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gigs                                            page 18

July 2003    see previous gigs page (#17)

Kings of Leon / The Crimea (London Electric Ballroom)

From the ashes of The Crocketts comes The Crimea, with long time collaborators Owen Hopkin (drums and deputy editor of The Fly) and Davey MacManus (guitar and vocals). Having done the punk bit, The Crimea is a more mature, more focused proposition. Opening with last year’s catchy debut single Lottery Winners on Acid they played a set of glorious pop-rock with touches of The Pixies and rockier Coldplay wedded to folkier elements and some country-style guitar licks courtesy of recently recruited Aussie Julia Parker. Add to that some punk sneer and black humour, and you can’t go wrong. Forgotten was introduced with ‘it’s raining financial accountants’ and is, I was informed by bass player Joe Udwin’s girlfriend, the lovely Ginny, about September 11th. They ploughed through new single Who Knows, the blazing religious rant Allah Was Wrong and mini-epic set closer and old Crockett’s number Opposite Ends. Wonderful stuff. They’re s’posed to be supporting The Stereophonics on some of their arena dates, so at least you’re guaranteed of seeing one good band.

kings of leon 1010.jpg (32211 bytes)So, there were these three squirrel-shootin’ brothers, Nathan, Caleb and Jared, being carted round Tennessee by their Bible-thumpin’ Pentecostal pa, who became rock ‘n’ rollers with their conservatively named cousin Matthew. Well it beats ‘four mates at school form band’. Kings of Leon have been hyped out of all proportion (but such is the way of things), apparently wowed people at Glastonbury in the Hairy Hillbilly Tent, effortlessly sold out the Electric Ballroom tonight and the Astoria the following night, and their just-released first album ‘Youth & Young Manhood’ is being hailed as this week’s debut of the decade.

Tiresomely labelled the Southern Strokes and likened to Lynyrd Skynyrd, Creedence Clearwater Revival and Tom Petty (all true), Kings of Leon play gritty 3 minute slices of country boogie rock, Caleb singing like he’s about 75, having been breastfed Jack Daniels and given cheroots with his Farley’s rusks. There are some great foot-tapping rockers in the likes of Happy Alone and the fantastic swampy Holy Roller Novocaine, Genius thunders along like a locomotive and the jaunty Joe’s Head belies the fact that it’s a song about topping your missus and her lover. California Waiting starts with the riff from Union City Blues and Wasted Time owes a debt to Baby Please Don’t Go, but the extended bluesy workout of Dusty lost the attention of an audience expecting those Strokes-like bursts of melodic guitar rock. But that was the only blip in a night that otherwise had the crowd eating out of their gun-totin’, nicotine-stained hands. Set closer Trani starts off slow and simple, then builds and builds into a Followill Family Freakout and a maelstrom of hair that would make a pack of Afghan hounds jealous. Kings of Leon are as ground-breaking as a rubber jackhammer and have less frills than half a doily, but for sheer energetic back-to-basics rock and roll, they deliver in spades.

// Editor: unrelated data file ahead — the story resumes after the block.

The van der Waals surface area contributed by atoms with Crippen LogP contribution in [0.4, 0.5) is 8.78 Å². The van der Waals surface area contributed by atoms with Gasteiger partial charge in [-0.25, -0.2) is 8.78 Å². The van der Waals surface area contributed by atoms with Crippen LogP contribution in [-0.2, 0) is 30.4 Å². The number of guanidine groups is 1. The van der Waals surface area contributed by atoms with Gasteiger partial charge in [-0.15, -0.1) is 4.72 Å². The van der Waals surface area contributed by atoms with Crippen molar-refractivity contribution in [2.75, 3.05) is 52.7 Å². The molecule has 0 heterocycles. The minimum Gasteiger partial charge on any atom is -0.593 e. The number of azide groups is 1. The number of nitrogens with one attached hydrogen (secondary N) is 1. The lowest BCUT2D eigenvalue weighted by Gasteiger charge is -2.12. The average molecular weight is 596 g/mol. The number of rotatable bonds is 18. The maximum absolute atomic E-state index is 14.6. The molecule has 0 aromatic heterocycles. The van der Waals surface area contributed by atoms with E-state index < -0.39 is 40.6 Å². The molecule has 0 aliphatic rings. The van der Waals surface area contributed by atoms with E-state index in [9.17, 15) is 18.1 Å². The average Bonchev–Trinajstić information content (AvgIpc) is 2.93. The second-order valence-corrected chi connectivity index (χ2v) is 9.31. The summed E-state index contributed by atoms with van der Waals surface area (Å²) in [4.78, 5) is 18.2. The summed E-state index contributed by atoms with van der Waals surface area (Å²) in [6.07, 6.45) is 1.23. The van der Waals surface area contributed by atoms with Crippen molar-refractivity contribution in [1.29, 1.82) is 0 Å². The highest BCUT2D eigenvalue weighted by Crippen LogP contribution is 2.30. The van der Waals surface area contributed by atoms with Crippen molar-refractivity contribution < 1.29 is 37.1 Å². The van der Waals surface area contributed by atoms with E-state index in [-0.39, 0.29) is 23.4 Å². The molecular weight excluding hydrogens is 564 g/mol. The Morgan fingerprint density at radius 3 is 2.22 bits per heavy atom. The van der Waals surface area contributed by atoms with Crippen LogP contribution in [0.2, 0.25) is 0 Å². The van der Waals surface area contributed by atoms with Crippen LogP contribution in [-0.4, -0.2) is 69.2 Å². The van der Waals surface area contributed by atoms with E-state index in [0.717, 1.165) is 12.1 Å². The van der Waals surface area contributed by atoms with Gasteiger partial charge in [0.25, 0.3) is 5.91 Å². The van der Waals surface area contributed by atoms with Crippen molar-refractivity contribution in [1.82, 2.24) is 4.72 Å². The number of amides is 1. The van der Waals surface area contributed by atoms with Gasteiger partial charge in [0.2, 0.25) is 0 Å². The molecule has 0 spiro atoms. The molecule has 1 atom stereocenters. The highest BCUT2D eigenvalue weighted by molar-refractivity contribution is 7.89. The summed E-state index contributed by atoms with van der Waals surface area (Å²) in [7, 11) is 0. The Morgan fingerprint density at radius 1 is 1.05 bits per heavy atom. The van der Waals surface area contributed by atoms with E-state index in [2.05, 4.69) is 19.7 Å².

Reviewed by Graham S
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The Suffrajets / Sal / Good Girl Hunting (London, Garage)

GGH are five attractive twenty year old girls from Watford who flit between fairly predictable cod nu-metal and tuneful indie rock.  The latter appeals more with a couple of angsty melodic numbers reminiscent of a rockier Smiths or the underrated Echobelly.

sal live 1010.jpg (42285 bytes)Cardiff’s Sal also have a female frontperson but she’s completely upstaged by the antics of a lunatic bass player.  By song two he’s already started on the first of many climbs up the amp stack, vaulting back to the ground like a slack trousered lemming.  He’s bloody good but he knows it, all ridiculous bare chested cock rock postures and crowd jumping  – shame he has hair like the threadbare straw roof of an old cottage.  The opening song “Fuck You”, a storming rock n roll belter is out of place in their rather average rock set and the girl is too likeable, too normal, in desperate need of a lesson in rock star arrogance or aloofness.  She can’t stop herself from grinning all the time which when you’re yelling Fuck You just seems silly.  Besides the girl next door never headlines at the Astoria.